How to keep yourself in the Loop!

Posted: September 6, 2010 in Android

Android has many background processing going on, however it is not very clear at first start how it works. The most general way of doing background tasks and preserving the UI thread is by using android.os.Handler instances. So what is this Handler all about!?

First of all we need to talk about the android.os.Looper class. It is literally a looper, which means that it loops inside a thread run() method waiting for messages to be posted at its message queue in order to be dispatched. Every Looper instance is composed of an andorid.os.MessageQueue instance that queues android.os.Message objects.

What links the Looper and the Handler classes together is the MessageQueue. Every handler is tightly related to a looper instance, dispatching all messages sent to it into the looper’s queue. As soon as the looper consumes the message from the queue, it will dispatch it to the message’s target handler. Note that every looper runs inside one thread and each thread can only have one associated looper, so all you need to do in order for handlers to work correctly is to make sure your handler is tightened to a looper running on the right thread instance.

See the Looper.loop(); method code bellow:

     *  Run the message queue in this thread. Be sure to call
     * {@link #quit()} to end the loop.
    public static final void loop() {
        Looper me = myLooper();
        MessageQueue queue = me.mQueue;
        while (true) {
            Message msg =; // might block
            if (msg != null) {
                if ( == null) {
                    // No target is a magic identifier for the quit message.

So in order to create a Looper and attach it to a Thread instance see code bellow:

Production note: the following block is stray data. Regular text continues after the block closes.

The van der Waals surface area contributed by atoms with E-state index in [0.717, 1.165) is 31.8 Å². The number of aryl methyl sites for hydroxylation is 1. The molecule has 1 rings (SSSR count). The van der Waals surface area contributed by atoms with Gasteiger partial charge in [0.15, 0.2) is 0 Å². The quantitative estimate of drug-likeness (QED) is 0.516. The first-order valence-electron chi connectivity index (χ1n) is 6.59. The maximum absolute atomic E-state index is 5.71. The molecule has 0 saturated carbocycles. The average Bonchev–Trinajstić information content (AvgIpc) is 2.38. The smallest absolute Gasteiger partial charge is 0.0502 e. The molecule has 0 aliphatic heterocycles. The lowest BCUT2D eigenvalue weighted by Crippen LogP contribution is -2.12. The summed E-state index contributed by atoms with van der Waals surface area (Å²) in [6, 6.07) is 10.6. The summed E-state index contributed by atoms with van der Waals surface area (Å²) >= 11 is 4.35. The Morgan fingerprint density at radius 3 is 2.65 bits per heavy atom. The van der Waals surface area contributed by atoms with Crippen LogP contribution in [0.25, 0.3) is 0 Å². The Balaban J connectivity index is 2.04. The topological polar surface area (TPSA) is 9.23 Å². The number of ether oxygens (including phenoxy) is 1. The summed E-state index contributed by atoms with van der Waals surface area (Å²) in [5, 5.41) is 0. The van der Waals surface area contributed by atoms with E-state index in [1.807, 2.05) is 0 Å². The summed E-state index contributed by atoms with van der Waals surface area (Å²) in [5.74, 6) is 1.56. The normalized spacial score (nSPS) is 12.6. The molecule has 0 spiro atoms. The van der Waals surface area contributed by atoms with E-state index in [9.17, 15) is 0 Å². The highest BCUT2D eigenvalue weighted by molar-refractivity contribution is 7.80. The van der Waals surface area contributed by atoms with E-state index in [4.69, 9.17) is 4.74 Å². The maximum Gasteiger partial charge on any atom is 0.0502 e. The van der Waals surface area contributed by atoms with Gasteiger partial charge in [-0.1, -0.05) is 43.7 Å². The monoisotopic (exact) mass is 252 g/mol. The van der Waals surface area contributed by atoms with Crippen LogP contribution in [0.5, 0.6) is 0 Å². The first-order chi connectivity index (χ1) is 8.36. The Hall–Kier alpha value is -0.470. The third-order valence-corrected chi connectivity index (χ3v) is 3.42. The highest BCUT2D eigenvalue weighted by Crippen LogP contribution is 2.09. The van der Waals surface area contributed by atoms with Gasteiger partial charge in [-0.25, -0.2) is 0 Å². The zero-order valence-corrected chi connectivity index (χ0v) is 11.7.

public void run() {
	mHandler = new Handler() {
		public void handleMessage(Message msg) {

The prepare method creates a Looper and associates it to the current running Thread. This is accomplished by using a java.lang.ThreadLocal field, which stores different Looper instances for each thread as shown bellow:

public static final void prepare() {
    if (sThreadLocal.get() != null) {
        throw new RuntimeException("Only one Looper may be created per thread");
    sThreadLocal.set(new Looper());

Wait… When was the Handler instance attached to the Looper in the code above ??? The Handler object was not passed anywhere! Well, the magic happens inside the Handler class’ default constructor as shown bellow:

public Handler() {
	// Gets the looper associated to the current thread
	mLooper = Looper.myLooper();
	if (mLooper == null) {
		throw new RuntimeException(
			"Can't create handler inside thread that has not called Looper.prepare()");
	// Gets the looper's queue in order to enqeue the
	// dispatched messages in. See sendMessage methods.
	mQueue = mLooper.mQueue;
	mCallback = null;

Now we have a Handler associated to the current thread’s looper message queue. Every sendMessage method will enqueue the message object and the looper will consume the enqueued message on its associated thread. See one of the many sendMessage method flavors bellow:

public boolean sendMessageAtTime(Message msg, long uptimeMillis)
	boolean sent = false;
	MessageQueue queue = mQueue;
	if (queue != null) { = this;
		sent = queue.enqueueMessage(msg, uptimeMillis);
	else {
		RuntimeException e = new RuntimeException(
			this + " sendMessageAtTime() called with no mQueue");
		Log.w("Looper", e.getMessage(), e);
	return sent;

Are you on the Loop now? I hope so!!!


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